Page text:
No time to write a real post, so let’s review the European contingent in the lottery. Kanter was already covered, here are the rest.
That was the first of many epic showdowns Valanciunas would have with Turkish phenom Enes Kanter, and while the future Kentucky student had his way in New York City en route to 22 points, 17 rebounds and a well-deserved MVP award, the Lithuanian did little to hint that he would develop into arguably the most talented prospect in European basketball just a few years later.
These were the first baby steps Valanciunas would take on the international level, but the talented youngster would progress quickly. First came the NBA Basketball without Borders camp in Istanbul in June, where Valanciunas began to show real potential. Then the Under-16 European Championships in Italy in July, where he led the tournament in rebounding and blocks, and most importantly, helped his team win the championship. All the physical tools in the world wouldn’t mean anything if he didn’t have the will to use them, though. Fortunately for Valanciunas, he’s an incredibly intense competitor, a boundlessly energetic player who never stops working for a moment and whose presence is constantly felt on the court.
He runs the floor extremely well, is quick off his feet and has no qualms whatsoever about throwing his body around in the paint. Not one to just stand around and wait for opportunities to come to him, Valanciunas wants to be productive all the time, which is a big reason he’s been able to earn playing time in such a demanding environment this season, despite his obvious immaturity. “I don’t have very good skills right now, many good moves, so I have to fight,” he tells us. Essentially an afterthought in Lietuvos Rytas’ offense, Valanciunas satisfies his hunger for touches through his work on the offensive glass. The largest portion of his offense (27%) comes from this area according to Synergy Sports Technology, a testament to his length, quickness, timing, hands, activity level and instincts. He pulls down over five offensive rebounds for every 40 minutes he’s on the floor, and watching him play, it’s not difficult to tell why.
As attractive a skill as his offensive rebounding might be, Valanciunas’ most important source of scoring comes from his ability to finish plays created for him by teammates around the basket. He takes special pride in his ability to operate as a pick-and-roll finisher — “That’s my basketball,” he said. This is a skill that should translate to the NBA immediately. Valanciunas does a good job setting screens and then rolling to the basket with pinpoint timing, arms high in the air, vigorously pleading for the ensuing pass. He has extremely soft hands and attacks the rim with real purpose, elevating above the rim and finishing strong, with a dunk if possible – and preferably an emphatic one at that.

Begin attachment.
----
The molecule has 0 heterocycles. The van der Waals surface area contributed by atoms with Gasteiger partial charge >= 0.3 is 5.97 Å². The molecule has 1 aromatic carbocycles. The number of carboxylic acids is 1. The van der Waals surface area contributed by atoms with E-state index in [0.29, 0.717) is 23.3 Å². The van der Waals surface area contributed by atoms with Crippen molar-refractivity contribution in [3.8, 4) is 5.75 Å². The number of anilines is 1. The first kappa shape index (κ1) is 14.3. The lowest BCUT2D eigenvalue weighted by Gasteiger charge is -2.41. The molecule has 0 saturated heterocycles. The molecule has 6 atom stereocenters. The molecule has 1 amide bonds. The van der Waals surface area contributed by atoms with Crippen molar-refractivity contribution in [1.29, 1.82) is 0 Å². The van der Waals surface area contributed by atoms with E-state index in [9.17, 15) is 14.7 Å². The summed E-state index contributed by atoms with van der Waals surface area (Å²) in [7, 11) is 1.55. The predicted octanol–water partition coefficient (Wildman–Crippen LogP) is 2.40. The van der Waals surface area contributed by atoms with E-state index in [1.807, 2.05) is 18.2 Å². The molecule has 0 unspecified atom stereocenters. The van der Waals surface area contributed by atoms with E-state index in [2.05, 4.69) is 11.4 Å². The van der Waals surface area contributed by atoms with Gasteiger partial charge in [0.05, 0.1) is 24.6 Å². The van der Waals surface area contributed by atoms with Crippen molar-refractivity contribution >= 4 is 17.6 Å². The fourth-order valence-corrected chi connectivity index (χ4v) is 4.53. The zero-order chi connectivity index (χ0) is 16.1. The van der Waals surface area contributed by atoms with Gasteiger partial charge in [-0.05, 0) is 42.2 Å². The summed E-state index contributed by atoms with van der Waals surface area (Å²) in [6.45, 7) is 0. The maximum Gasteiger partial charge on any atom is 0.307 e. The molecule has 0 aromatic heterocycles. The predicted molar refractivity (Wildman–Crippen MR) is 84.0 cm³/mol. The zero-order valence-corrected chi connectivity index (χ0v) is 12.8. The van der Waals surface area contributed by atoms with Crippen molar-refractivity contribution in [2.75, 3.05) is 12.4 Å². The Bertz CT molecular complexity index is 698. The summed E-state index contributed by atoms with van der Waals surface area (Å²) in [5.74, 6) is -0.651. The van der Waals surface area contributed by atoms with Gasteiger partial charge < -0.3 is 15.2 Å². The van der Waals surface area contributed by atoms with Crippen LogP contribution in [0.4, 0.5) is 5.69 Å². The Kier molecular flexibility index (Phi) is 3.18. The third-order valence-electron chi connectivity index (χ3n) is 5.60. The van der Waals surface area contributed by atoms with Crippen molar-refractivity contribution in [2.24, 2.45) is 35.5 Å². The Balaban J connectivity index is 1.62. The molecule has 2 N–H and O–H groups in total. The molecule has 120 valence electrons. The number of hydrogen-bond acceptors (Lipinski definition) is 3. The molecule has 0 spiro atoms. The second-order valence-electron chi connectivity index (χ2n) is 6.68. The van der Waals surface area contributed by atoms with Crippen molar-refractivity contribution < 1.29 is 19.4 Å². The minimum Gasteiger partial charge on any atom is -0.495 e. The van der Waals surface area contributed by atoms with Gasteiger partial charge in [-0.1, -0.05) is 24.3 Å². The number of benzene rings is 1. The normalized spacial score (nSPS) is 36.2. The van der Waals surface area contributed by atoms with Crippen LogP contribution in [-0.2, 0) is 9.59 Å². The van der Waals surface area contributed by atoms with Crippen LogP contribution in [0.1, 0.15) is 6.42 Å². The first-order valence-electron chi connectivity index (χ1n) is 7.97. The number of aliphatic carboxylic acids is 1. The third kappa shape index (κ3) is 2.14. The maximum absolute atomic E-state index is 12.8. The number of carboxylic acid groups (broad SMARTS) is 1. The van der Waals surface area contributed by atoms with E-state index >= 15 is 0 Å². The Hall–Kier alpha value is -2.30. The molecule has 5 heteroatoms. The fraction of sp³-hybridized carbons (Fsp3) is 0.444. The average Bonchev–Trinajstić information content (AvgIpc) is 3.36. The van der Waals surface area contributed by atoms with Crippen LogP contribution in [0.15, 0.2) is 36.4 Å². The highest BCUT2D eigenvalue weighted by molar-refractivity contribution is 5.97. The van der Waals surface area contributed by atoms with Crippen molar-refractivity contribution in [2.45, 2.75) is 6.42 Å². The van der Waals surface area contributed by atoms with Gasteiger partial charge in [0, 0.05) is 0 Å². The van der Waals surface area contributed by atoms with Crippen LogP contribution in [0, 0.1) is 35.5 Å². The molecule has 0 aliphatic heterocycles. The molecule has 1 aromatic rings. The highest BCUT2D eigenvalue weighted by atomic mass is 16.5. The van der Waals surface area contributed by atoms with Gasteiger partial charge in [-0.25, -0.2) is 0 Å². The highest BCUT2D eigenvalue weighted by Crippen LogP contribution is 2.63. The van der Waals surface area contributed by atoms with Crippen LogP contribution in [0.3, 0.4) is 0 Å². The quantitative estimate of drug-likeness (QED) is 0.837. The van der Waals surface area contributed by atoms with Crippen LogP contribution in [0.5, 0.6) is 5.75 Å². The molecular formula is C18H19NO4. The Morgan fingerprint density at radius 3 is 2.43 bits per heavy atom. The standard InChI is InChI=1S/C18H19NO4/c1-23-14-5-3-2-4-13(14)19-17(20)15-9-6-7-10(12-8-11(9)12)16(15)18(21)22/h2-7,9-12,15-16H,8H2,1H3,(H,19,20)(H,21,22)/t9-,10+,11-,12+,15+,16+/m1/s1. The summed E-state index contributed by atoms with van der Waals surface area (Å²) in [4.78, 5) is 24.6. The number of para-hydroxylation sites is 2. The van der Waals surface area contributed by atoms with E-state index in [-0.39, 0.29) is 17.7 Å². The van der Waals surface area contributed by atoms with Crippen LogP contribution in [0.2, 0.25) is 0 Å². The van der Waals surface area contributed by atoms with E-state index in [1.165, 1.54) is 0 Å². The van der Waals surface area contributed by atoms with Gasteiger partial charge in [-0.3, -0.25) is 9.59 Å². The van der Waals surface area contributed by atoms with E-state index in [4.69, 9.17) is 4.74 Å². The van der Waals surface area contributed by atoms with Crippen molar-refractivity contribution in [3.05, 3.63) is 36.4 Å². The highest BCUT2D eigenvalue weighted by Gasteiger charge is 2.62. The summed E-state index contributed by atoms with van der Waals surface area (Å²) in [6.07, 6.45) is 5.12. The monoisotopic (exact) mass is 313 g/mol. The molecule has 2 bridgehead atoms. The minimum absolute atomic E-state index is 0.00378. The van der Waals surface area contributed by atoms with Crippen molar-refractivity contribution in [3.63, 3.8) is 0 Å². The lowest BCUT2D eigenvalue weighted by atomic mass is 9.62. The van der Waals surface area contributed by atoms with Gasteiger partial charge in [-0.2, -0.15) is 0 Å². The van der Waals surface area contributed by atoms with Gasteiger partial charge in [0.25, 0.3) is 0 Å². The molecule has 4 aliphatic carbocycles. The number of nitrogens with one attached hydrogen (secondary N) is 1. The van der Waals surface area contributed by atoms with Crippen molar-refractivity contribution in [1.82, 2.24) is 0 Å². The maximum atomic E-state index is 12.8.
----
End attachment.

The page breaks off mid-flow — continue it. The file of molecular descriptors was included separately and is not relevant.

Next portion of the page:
He’s still playing around 24 minutes per game, while his scoring production is down slightly. He appears to be shooting the ball better from beyond the arc, though, particularly over his last 12 games, where he’s made 12 of his last 20 attempts, and is knocking down 42% of his 3-pointers on the season. Sifting through his recent film, Vesely is clearly shooting the ball with great confidence these days, boasting a quicker, smoother and more fluid release. This has helped him become more reliable with his feet set than he was in the past. He’s even knocking down the occasional off-the-dribble jumper for good measure.
At least once a game, Vesely will take off from inside the paint (or even outside it) and try to dunk on an opponent emphatically. His penchant for challenging defenders at the rim and the nastiness with which he tries to cram the ball down their throats any opportunity he has is both wildly entertaining and something NBA scouts will love to see, considering the athleticism he’s showing in the process. Another area in which we’re seeing progress is in Vesely’s post-up game. He will always have a size advantage at the small forward position at 6-11, and he’s slowly learning how to use this better. While he hasn’t added much weight to his frame since we last saw him, he does have the ability to establish position reasonably close to the basketball and then just shoot over his opponent. If he can continue to fill out his frame and improve his footwork in the post, this could become an even more dangerous weapon for him down the road.
Vesely continues to struggle in many of the same areas we outlined in previous reports, and it’s still difficult to say that he’s an overly skilled player.
His ball-handling skills remain mediocre at best. Watching him handle the ball in the open floor is definitely not a pretty sight. He’s able to beat his defender off the dribble at times with his first step, but it’s still something of an adventure for him trying to create his own shot from the perimeter—you just never know how things are going to turn out. He’s not someone you want making decisions with the ball. His feel for the game is just average and it’s not rare to see him make bad decisions, particularly in the form of unnecessary turnovers.
If unable to convert with a dunk around the rim, Vesely still has problems finishing through contact due to a distinct lack of strength. He doesn’t put good touch on his shots and is definitely not the most fluid or instinctive offensive player you’ll find. Many times he seems to just throw the ball up on the rim hoping for the best. Even with his prodigious athleticism, Vesely still isn’t much of a presence on the glass. He grabs just one defensive rebound for every 10 ½ minutes he’s on the court, which is a very poor rate. It’s here that his lack of girth and poor instincts seem to show the most. He’s too skinny to put a body on opponents, and he doesn’t pursue the ball off the rim the way you might hope.